As the Court's own choice of words suggests, it was concerned that the defendant not be granted "a windfall to which the law does not entitle him." Lockhart, 506 U.S. at 370, 113 S.Ct. at 843. Thus, what is clear from Lockhart is that the fairness and reliability of a proceeding, which is the touchstone for the Strickland ineffectiveness inquiry (see id. at 368-69, 113 S.Ct. at 842), cannot be judged in light of now-defunct legal precedents, even if the outcome of the proceeding would have been different had the defendant's attorney taken advantage of them. That holding flows directly from Strickland itself, which observed that "[a]n assessment of the likelihood of a result more favorable to the defendant must exclude the possibility of arbitrariness, whimsy, caprice, 'nullification,' and the like." 466 U.S. at 695, 104 S.Ct. at 2068 (quoted in Lockhart, 506 U.S. at 373, 113 S.Ct. at 845) (O'Connor, J., concurring). Lockhart's holding therefore is, as Justice O'Connor explained in her concurrence, "narrow." 506 U.S. at 374, 113 S.Ct. at 845.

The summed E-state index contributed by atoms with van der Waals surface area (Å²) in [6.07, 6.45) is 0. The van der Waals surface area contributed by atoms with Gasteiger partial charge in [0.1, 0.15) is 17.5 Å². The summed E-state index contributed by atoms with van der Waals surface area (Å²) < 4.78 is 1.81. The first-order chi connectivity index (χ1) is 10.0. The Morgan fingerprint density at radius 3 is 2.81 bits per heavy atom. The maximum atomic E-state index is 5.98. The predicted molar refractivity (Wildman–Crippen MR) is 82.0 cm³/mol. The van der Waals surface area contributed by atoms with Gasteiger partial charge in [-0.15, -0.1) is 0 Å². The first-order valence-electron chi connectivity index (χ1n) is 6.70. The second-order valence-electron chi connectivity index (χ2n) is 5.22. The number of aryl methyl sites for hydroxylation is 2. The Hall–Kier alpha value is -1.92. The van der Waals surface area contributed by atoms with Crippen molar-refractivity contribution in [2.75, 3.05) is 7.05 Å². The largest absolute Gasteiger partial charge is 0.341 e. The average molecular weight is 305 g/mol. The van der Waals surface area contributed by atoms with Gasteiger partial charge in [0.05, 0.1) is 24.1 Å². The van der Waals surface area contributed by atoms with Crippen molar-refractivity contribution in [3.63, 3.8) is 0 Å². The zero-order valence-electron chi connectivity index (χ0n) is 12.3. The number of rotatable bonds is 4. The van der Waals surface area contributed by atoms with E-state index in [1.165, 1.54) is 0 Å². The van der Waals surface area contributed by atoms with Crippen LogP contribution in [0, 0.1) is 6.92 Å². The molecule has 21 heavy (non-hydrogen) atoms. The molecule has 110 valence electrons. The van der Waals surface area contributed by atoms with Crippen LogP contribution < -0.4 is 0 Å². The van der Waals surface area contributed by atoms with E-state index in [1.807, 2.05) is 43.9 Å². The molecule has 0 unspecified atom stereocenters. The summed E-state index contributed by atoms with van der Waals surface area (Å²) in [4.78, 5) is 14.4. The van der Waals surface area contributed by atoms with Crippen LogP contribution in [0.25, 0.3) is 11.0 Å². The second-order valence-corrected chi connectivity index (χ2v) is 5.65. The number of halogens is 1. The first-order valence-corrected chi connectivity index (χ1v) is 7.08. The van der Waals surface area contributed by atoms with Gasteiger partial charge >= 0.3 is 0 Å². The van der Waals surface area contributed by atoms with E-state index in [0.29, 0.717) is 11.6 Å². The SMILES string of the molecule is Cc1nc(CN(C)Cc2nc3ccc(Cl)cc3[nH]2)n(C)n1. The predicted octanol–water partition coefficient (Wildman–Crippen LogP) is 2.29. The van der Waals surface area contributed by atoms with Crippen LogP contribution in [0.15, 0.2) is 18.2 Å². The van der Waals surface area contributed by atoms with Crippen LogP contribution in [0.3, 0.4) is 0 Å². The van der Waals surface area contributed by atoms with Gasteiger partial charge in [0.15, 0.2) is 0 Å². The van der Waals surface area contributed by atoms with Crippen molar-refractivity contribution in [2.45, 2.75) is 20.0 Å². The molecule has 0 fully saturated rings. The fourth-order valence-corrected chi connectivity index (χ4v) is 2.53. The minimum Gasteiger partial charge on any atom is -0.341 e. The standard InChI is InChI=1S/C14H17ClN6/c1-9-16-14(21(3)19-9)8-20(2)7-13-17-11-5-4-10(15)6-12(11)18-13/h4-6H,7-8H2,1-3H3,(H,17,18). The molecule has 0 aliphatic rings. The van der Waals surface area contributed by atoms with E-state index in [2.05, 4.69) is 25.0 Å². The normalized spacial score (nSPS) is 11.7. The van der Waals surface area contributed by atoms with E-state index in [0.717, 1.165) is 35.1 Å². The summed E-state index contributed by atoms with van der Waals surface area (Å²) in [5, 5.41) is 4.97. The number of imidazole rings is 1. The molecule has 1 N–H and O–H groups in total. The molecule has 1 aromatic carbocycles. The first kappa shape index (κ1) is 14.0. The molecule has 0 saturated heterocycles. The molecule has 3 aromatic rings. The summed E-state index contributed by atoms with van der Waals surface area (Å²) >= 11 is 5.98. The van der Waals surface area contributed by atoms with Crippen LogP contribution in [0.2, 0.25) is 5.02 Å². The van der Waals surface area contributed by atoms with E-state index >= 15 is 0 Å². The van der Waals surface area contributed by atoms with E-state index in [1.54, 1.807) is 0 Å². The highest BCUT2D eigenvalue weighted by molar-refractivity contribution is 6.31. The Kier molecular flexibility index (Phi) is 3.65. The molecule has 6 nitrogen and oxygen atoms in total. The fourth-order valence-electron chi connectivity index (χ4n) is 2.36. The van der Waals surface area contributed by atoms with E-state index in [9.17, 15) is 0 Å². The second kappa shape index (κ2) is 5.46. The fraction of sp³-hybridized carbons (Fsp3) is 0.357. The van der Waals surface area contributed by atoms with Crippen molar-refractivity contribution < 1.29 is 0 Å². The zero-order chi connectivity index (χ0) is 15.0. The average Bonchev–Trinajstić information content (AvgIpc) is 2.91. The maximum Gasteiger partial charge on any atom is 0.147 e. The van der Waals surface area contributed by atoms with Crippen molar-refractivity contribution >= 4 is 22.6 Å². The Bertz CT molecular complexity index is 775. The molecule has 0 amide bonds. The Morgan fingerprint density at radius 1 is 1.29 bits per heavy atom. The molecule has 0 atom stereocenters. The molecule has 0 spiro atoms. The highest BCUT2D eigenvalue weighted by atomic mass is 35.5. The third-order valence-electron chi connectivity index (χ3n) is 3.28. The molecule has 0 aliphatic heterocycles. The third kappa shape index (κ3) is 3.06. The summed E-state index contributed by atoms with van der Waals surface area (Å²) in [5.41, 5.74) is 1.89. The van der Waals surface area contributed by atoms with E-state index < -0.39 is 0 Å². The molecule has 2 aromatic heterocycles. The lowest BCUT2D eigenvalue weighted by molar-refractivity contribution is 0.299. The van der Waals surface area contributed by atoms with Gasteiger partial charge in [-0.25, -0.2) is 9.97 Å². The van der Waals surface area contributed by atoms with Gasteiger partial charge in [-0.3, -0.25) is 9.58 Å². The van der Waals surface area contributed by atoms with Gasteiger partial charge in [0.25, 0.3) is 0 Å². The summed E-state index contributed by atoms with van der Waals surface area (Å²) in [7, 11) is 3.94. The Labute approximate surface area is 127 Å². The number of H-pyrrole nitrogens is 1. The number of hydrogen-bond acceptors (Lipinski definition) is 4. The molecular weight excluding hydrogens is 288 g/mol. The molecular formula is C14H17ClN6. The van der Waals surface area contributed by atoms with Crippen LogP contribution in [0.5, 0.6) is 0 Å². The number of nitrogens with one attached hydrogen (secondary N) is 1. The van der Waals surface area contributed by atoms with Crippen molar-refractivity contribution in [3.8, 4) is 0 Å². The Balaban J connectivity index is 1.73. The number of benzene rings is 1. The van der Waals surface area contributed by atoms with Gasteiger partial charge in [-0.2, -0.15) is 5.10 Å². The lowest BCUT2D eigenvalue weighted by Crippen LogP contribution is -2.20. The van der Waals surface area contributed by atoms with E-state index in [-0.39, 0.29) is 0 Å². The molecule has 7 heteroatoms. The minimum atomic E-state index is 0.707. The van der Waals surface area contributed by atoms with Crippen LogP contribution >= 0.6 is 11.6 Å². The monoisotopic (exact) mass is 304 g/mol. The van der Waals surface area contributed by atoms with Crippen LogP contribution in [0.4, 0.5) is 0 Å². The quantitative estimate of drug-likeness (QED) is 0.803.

Today the Court identifies another factor that ought not inform the prejudice inquiry. Specifically, today we hold that the court making the prejudice determination may not consider the effect of an objection it knows to be wholly meritless under current governing law, even if the objection might have been considered meritorious at the time of its omission. That narrow holding, of course, precisely disposes of this case as it appeared before the Eighth Circuit. The omitted objection of which respondent complained very well may have been sustained had it been raised at trial. But by the time the Eighth Circuit reviewed respondent's ineffective assistance claim, on-point Circuit authority bound that court to hold the objection meritless; the Arkansas Supreme Court had rejected the objection as well. Perry v. Lockhart, 871 F.2d 1384, 1392-1394(CA8), cert. denied, 493 U.S. 959, 110 S.Ct. 378, 107 L.Ed.2d 363 (1989); O'Rourke v. State, 295 Ark. 57, 63-64, 746 S.W.2d 52, 55-56 (1988). Consequently, respondent's claim of prejudice was based not on the allegation that he was denied an advantage the law might permit him. It was predicated instead on the suggestion that he might have been denied "a right the law simply does not recognize," Nix, supra, 475 U.S. at 186-187, 106 S.Ct. at 1004 (BLACKMUN, J., concurring in the judgment), namely the right to "have the state court make an error in his favor," ante, at 371, 113 S.Ct. at 843 (opinion of the Court) (internal quotation marks omitted). It seems to me that the impact of advocating a decidedly incorrect point of law, like the influence of perjured testimony, is not a proper consideration when assessing "the likelihood of a result more favorable to the defendant." Strickland, supra, 466 U.S. at 695, 104 S.Ct. at 2068. I therefore join the Court in holding that, in these somewhat unusual circumstances, the Court of Appeals should have concluded that respondent suffered no legally cognizable prejudice.